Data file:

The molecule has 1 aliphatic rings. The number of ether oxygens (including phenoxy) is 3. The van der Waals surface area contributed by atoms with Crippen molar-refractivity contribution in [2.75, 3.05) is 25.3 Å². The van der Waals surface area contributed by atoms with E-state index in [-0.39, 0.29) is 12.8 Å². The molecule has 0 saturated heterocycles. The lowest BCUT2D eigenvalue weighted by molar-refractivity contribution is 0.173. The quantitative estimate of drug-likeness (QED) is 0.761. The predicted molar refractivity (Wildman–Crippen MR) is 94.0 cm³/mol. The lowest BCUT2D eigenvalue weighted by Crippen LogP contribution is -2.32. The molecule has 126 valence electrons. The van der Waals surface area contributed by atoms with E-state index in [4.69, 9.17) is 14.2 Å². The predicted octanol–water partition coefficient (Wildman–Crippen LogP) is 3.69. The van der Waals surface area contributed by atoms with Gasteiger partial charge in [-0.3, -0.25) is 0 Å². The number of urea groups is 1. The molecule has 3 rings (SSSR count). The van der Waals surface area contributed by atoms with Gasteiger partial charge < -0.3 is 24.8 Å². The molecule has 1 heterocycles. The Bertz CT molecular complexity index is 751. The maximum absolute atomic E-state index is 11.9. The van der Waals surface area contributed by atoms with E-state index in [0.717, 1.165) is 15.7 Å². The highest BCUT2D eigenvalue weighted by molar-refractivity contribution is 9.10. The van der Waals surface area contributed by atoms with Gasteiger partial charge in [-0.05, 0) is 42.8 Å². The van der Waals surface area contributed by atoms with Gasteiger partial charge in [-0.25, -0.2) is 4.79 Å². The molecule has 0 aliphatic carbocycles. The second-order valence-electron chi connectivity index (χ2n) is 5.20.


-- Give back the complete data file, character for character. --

The molecule has 1 aliphatic rings. The number of ether oxygens (including phenoxy) is 3. The van der Waals surface area contributed by atoms with Crippen molar-refractivity contribution in [2.75, 3.05) is 25.3 Å². The van der Waals surface area contributed by atoms with E-state index in [-0.39, 0.29) is 12.8 Å². The molecule has 0 saturated heterocycles. The lowest BCUT2D eigenvalue weighted by molar-refractivity contribution is 0.173. The quantitative estimate of drug-likeness (QED) is 0.761. The predicted molar refractivity (Wildman–Crippen MR) is 94.0 cm³/mol. The lowest BCUT2D eigenvalue weighted by Crippen LogP contribution is -2.32. The molecule has 126 valence electrons. The van der Waals surface area contributed by atoms with E-state index in [4.69, 9.17) is 14.2 Å². The predicted octanol–water partition coefficient (Wildman–Crippen LogP) is 3.69. The van der Waals surface area contributed by atoms with Gasteiger partial charge in [-0.3, -0.25) is 0 Å². The number of urea groups is 1. The molecule has 3 rings (SSSR count). The van der Waals surface area contributed by atoms with Gasteiger partial charge < -0.3 is 24.8 Å². The molecule has 1 heterocycles. The Bertz CT molecular complexity index is 751. The maximum absolute atomic E-state index is 11.9. The van der Waals surface area contributed by atoms with E-state index in [0.717, 1.165) is 15.7 Å². The highest BCUT2D eigenvalue weighted by molar-refractivity contribution is 9.10. The van der Waals surface area contributed by atoms with Gasteiger partial charge in [-0.05, 0) is 42.8 Å². The van der Waals surface area contributed by atoms with Gasteiger partial charge in [-0.25, -0.2) is 4.79 Å². The molecule has 0 aliphatic carbocycles. The second-order valence-electron chi connectivity index (χ2n) is 5.20.